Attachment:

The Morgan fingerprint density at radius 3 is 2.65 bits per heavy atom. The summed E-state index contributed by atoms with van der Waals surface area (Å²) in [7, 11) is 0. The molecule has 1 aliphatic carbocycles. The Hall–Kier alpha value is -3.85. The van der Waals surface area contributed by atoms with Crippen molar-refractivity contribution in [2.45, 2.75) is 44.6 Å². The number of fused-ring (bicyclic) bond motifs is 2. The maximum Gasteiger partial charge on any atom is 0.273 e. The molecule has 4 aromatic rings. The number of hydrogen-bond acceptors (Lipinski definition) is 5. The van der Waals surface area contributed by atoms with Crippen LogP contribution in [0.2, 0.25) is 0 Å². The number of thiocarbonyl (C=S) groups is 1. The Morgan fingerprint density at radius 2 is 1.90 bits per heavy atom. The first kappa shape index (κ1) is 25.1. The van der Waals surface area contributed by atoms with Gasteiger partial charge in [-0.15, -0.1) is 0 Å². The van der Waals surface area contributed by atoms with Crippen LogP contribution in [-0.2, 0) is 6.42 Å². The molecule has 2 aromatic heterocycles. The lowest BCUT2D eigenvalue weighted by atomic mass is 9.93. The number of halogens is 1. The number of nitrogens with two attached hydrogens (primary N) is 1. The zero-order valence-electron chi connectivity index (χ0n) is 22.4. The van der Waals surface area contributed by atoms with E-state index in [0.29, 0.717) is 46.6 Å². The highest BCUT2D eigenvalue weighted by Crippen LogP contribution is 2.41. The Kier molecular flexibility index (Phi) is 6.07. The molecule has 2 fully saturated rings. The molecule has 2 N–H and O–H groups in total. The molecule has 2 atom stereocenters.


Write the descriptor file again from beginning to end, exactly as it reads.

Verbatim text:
The Morgan fingerprint density at radius 3 is 2.65 bits per heavy atom. The summed E-state index contributed by atoms with van der Waals surface area (Å²) in [7, 11) is 0. The molecule has 1 aliphatic carbocycles. The Hall–Kier alpha value is -3.85. The van der Waals surface area contributed by atoms with Crippen molar-refractivity contribution in [2.45, 2.75) is 44.6 Å². The number of fused-ring (bicyclic) bond motifs is 2. The maximum Gasteiger partial charge on any atom is 0.273 e. The molecule has 4 aromatic rings. The number of hydrogen-bond acceptors (Lipinski definition) is 5. The van der Waals surface area contributed by atoms with Crippen LogP contribution in [0.2, 0.25) is 0 Å². The number of thiocarbonyl (C=S) groups is 1. The Morgan fingerprint density at radius 2 is 1.90 bits per heavy atom. The first kappa shape index (κ1) is 25.1. The van der Waals surface area contributed by atoms with Gasteiger partial charge in [-0.15, -0.1) is 0 Å². The van der Waals surface area contributed by atoms with Crippen LogP contribution in [-0.2, 0) is 6.42 Å². The molecule has 2 aromatic heterocycles. The lowest BCUT2D eigenvalue weighted by atomic mass is 9.93. The number of halogens is 1. The number of nitrogens with two attached hydrogens (primary N) is 1. The zero-order valence-electron chi connectivity index (χ0n) is 22.4. The van der Waals surface area contributed by atoms with E-state index in [0.29, 0.717) is 46.6 Å². The highest BCUT2D eigenvalue weighted by Crippen LogP contribution is 2.41. The Kier molecular flexibility index (Phi) is 6.07. The molecule has 2 fully saturated rings. The molecule has 2 N–H and O–H groups in total. The molecule has 2 atom stereocenters.